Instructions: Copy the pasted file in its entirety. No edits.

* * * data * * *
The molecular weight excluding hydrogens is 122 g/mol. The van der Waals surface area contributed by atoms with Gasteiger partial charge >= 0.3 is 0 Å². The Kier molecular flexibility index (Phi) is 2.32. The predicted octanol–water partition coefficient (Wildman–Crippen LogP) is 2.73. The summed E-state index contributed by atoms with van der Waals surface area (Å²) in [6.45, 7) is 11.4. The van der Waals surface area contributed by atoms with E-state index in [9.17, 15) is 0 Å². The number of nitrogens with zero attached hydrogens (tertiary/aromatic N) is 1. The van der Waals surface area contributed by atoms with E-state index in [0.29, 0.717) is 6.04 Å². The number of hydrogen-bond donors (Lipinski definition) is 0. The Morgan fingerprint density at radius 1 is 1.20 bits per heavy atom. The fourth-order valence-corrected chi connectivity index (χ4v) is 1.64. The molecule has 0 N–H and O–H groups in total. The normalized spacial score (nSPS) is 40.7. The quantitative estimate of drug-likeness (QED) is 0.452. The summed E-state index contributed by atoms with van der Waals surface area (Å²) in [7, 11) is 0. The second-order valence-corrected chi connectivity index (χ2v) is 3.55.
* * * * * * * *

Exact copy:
The molecular weight excluding hydrogens is 122 g/mol. The van der Waals surface area contributed by atoms with Gasteiger partial charge >= 0.3 is 0 Å². The Kier molecular flexibility index (Phi) is 2.32. The predicted octanol–water partition coefficient (Wildman–Crippen LogP) is 2.73. The summed E-state index contributed by atoms with van der Waals surface area (Å²) in [6.45, 7) is 11.4. The van der Waals surface area contributed by atoms with E-state index in [9.17, 15) is 0 Å². The number of nitrogens with zero attached hydrogens (tertiary/aromatic N) is 1. The van der Waals surface area contributed by atoms with E-state index in [0.29, 0.717) is 6.04 Å². The number of hydrogen-bond donors (Lipinski definition) is 0. The Morgan fingerprint density at radius 1 is 1.20 bits per heavy atom. The fourth-order valence-corrected chi connectivity index (χ4v) is 1.64. The molecule has 0 N–H and O–H groups in total. The normalized spacial score (nSPS) is 40.7. The quantitative estimate of drug-likeness (QED) is 0.452. The summed E-state index contributed by atoms with van der Waals surface area (Å²) in [7, 11) is 0. The second-order valence-corrected chi connectivity index (χ2v) is 3.55.